The European Union set out plans on Wednesday to cut how much retail investors pay banks and insurers for financial products to encourage investment and make the capital market deeper and more efficient.
The retail investment package toughens existing EU investment laws by including a ban on banks and insurers paying commission to sell their products to brokers who do not provide advice to customers, the executive arm of the EU, the European Commission said.
Only 17% of EU household assets will be in the form of stocks and bonds in 2021, well below the US level, as consumers prefer to keep their money in a bank. Fees for retail investors are 40% higher than fees for institutional investors, the commission said.
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Most retail investment products are sold through a commission-based model with customers not always getting the best deal, the commission said.
After heavy opposition from Germany, Italy, France and industry to a full ban on the commission, the EU executive said it would require a “conducted approach.”
It suggests that the limited prohibition of commission is accompanied by more difficult tests of how suitable the products are for the buyer, where advice is offered. Products also have their “value for money” measured against new cost and performance benchmarks from EU regulators.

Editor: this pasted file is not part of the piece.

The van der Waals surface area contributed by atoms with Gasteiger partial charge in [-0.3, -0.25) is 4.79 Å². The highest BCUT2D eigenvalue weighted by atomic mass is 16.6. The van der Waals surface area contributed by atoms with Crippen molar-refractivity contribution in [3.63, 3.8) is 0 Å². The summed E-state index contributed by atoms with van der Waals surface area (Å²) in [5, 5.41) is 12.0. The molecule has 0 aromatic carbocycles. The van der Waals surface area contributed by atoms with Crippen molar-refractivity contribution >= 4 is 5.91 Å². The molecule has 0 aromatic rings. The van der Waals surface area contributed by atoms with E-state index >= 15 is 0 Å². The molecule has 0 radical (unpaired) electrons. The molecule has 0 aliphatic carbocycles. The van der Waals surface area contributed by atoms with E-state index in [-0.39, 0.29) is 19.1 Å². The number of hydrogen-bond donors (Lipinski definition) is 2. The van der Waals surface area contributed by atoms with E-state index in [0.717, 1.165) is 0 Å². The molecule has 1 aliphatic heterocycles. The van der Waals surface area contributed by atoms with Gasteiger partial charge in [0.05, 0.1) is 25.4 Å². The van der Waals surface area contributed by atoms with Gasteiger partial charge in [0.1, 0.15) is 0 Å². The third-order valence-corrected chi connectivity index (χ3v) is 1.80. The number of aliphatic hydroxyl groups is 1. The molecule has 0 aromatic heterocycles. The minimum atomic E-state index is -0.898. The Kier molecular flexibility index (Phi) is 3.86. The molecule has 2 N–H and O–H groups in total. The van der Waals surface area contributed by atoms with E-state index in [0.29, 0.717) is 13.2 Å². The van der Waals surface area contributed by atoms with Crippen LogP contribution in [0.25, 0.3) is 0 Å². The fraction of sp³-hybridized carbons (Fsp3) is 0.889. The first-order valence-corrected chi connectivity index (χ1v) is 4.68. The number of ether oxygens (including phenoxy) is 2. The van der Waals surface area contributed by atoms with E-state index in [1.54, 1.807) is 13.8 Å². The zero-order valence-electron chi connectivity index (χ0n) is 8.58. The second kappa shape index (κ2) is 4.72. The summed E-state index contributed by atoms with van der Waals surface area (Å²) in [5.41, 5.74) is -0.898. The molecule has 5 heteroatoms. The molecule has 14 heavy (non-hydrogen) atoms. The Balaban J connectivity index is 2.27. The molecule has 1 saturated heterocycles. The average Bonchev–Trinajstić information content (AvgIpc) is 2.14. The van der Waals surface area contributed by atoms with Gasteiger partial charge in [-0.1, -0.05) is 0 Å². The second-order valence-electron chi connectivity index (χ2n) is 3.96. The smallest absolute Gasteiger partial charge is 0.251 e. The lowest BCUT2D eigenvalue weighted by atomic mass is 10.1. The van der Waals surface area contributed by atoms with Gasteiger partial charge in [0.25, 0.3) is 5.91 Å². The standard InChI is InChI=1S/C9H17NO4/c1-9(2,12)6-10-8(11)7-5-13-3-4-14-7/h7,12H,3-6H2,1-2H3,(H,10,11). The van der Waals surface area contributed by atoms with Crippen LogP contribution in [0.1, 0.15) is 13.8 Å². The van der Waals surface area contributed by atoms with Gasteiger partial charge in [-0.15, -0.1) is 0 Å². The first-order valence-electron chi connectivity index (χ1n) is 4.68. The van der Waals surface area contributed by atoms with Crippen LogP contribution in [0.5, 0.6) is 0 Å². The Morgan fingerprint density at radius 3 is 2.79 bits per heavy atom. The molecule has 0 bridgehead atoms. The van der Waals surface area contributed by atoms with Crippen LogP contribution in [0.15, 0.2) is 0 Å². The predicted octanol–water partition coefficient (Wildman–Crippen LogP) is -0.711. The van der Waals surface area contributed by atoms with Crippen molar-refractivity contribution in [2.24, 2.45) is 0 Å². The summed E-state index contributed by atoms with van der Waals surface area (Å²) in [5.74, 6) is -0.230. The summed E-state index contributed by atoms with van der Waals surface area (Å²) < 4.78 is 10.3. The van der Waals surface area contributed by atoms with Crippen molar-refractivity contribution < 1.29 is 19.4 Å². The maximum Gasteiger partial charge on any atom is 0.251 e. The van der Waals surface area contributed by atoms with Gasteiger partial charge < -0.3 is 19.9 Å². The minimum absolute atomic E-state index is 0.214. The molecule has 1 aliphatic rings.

“The evidence shows that there are some products on the market that provide little, if any, value for money to the retail client, mainly because of the high cost of the products,” the commission said.
EThe U’s Financial Services Commissioner Mairead McGuinness told reporters that a full ban on the commission was still on the table in three years’ time when there would be a review to determine whether the involvement of retail markets increased, the value of money improved, and costs were cut.
consumer campaigner BEUC said despite the lack of a full ban on the commission, the plans have the potential to limit costs for consumers, but not enough.
The UK also introduced greater protections for financial consumers from July to draw a line under a string of mis-selling scandals.
ICI Global, a fund industry body, said it was unlikely that establishing granular cost benchmarks against all 30,000 EU-regulated mutual funds that could be assessed would be fair to a diverse group. of the asset to avoid reducing innovation and choice.
EU states and THE The European Parliament will have the final say on the package with changes likely. The main centre-left party in parliament has said it will push for a complete ban on commission-based sales.
(Reporting by Huw Jones; editing by Sharon Singleton)
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